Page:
The “with all of the words” box is the same as the basic Google search. The “with the exact phrase” box is the same as entering a phrase in inverted commas in the basic Google search. The “with at least one of the words” box will retrieve pages that contain one or more of the words that you enter. It is useful for searching words with similar meanings or synonyms, e.g. cancer neoplasms. The “without the words” box will exclude words that you do not wish to occur in retrieved pages. The Language pull-down menu allows you to restrict you results to pages written in the specified language. The File Format allows you to retrieve only results in a given format. For example, if you were only looking for presentations, you could restrict to Microsoft Powerpoint (.ppt). If you want to exclude certain formats from your results, you can change the “Only” return results option to “Don’t” return results using the pull-down menu. The Date pull-down menu allows you to search for pages that have been updated in the past three, six or 12 months. The Occurrences pull-down menu enables you to choose where in the page you want your terms to appear, e.g. in the page’s title. Be wary of using this unless you are trying to locate a specific page that you have seen before. The Domain box is a very useful feature that allows you to search for a particular kind of website, or even within a specific website. To search for a

Written by Richard Bailey, Basildon and Thurrock University Hospitals NHS Foundation Trust

class of website, enter the last part of the URL. For example, to search for only NHS sites, enter “nhs.uk” or to search for only government sites, enter “gov.uk”. You can also search an individual site by entering more of the UR L. For example, you could search the Department of Health website by entering “dh.gov.uk”. You can also exclude certain sites by changing the “Only” return results option to “Don’t” return results using the pull-down menu. Basic search shortcuts and some other Google features Many of the options available in Google advanced search can be duplicated using “shortcuts” in the basic search, just as you might use inverted commas to duplicate the effect of the “exact phrase” box in the advanced search. To search for “at least one of the words”, you can combine words with “OR”, e.g. cancer OR neoplasms. The OR must be in upper case, otherwise Google will treat it as a stop word. To search “without the words”, you can exclude words by preceding them with a “–“, e.g. –children. To search by Domain, you can enter the appropriate URL, preceding it with “site:”. For example, site:dh.gov.uk would search for pages on the Department of Health website. Search for dictionary definitions by entering a word or phrase, preceded by “define:”, for example define:oncology. Other general tips If you want to try and find words quickly in a large web page, hold down the CTRL key and press F on your keyboard. A Find box will appear that you can use to search through the page and save time scanning manually. This is exactly the same as the Find option in other Microsoft products such as Word and Excel. If you want to visit a “.com” site, enter the centre part of the URL into Explorer’s address box, hold down the CTRL key, and press enter/carriage return on your keyboard. For example, to visit http://www.bupa.com, just enter “bupa” in the address box, and press CTRL+Enter.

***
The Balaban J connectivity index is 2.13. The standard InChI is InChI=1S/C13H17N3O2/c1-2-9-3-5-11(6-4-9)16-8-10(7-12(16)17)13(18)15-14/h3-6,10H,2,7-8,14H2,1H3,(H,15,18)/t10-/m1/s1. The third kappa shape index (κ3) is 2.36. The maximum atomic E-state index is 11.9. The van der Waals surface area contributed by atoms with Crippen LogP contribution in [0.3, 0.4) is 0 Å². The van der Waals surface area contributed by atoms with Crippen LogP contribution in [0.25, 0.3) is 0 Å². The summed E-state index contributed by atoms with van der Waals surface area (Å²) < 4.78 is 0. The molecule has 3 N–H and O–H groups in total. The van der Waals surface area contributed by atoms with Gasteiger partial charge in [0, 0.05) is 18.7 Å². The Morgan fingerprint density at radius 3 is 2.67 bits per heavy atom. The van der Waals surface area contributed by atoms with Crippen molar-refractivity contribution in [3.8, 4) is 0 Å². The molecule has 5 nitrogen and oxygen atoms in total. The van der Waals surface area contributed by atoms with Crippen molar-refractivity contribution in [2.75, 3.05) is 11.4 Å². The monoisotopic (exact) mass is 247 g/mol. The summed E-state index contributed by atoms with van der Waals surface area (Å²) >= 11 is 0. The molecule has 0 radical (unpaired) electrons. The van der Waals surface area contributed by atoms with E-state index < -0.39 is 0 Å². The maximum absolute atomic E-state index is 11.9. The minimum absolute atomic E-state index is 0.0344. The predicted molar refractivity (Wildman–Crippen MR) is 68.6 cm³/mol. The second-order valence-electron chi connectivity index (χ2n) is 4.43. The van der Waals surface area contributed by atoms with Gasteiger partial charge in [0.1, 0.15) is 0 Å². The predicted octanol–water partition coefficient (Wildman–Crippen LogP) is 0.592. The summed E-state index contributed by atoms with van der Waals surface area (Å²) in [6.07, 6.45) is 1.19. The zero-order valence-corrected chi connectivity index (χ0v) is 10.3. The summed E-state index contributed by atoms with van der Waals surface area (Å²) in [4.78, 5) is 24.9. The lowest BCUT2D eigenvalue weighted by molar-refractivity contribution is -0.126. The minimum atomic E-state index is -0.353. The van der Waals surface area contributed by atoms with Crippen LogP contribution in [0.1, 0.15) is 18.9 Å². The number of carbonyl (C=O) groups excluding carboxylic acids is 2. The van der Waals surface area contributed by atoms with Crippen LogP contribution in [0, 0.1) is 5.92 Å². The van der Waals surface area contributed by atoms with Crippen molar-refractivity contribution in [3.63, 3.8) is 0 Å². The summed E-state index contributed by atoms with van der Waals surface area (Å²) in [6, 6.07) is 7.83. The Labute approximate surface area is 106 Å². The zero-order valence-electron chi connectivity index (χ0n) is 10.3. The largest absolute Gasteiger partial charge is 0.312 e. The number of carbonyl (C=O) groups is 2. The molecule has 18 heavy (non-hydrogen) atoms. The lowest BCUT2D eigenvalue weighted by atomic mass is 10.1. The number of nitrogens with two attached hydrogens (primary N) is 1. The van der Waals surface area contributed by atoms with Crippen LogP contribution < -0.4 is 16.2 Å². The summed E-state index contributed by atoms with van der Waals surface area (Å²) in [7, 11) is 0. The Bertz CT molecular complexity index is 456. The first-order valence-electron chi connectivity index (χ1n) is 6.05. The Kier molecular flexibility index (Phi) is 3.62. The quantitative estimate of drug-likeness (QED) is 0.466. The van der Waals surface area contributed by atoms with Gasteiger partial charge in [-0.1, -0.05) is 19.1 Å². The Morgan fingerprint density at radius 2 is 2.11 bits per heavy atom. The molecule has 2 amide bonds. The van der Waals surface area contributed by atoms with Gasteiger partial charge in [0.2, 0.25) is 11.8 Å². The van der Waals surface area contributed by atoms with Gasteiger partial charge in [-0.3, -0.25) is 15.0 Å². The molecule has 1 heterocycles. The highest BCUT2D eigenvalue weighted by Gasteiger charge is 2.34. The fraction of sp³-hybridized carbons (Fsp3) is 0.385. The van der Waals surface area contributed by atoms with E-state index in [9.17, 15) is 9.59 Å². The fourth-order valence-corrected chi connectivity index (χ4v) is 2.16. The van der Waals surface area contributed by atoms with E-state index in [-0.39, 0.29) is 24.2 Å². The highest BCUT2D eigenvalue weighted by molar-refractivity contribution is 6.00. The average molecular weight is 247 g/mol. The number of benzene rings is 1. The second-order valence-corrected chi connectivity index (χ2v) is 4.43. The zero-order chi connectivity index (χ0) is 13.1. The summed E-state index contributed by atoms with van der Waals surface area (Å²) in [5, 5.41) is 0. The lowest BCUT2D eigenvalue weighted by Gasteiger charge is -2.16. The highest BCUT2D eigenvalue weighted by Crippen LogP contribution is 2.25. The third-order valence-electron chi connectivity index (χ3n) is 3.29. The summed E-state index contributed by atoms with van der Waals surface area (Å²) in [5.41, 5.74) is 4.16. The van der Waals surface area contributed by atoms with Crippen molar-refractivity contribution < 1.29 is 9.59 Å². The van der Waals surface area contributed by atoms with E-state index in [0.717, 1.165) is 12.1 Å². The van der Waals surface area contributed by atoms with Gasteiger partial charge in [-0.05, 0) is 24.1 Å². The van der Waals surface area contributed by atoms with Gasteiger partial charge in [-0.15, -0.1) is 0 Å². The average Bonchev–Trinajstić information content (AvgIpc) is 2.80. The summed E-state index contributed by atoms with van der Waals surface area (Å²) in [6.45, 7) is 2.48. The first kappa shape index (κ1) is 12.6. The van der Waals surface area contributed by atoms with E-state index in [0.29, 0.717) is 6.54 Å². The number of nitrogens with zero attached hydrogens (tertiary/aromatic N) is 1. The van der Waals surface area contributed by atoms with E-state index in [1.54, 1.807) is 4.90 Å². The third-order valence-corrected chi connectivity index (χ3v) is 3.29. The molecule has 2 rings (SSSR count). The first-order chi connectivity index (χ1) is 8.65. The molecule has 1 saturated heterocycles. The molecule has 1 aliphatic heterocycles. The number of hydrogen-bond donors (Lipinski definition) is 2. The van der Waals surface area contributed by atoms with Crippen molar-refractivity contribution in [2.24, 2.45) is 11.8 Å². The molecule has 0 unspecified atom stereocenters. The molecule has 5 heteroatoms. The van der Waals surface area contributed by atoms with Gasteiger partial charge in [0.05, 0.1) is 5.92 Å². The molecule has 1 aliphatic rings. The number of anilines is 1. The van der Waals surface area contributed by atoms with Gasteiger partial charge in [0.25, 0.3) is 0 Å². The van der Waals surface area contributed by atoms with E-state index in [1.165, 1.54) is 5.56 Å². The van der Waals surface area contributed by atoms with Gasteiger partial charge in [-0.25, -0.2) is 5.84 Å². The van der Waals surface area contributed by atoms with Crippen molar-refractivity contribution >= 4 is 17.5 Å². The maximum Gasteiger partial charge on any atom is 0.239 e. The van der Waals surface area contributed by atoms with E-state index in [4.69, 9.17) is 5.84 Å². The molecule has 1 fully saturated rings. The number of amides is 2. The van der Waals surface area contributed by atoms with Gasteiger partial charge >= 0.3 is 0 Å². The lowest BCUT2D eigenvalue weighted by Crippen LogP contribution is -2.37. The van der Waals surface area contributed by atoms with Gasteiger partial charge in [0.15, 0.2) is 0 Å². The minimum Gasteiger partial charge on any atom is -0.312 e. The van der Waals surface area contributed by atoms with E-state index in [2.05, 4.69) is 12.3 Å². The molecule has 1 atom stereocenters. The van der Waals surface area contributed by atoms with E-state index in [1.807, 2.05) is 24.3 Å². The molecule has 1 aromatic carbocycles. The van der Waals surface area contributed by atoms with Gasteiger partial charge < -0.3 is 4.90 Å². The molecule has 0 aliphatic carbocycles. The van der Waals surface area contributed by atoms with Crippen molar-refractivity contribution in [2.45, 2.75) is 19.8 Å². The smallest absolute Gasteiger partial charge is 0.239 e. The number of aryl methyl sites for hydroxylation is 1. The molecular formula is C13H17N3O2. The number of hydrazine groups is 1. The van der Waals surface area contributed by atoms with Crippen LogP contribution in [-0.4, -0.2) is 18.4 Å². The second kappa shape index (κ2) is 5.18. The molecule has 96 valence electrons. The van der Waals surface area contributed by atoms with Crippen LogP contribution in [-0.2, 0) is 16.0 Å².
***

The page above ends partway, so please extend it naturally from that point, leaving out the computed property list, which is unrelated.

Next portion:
Written by Richard Bailey, Basildon and Thurrock University Hospitals NHS Foundation Trust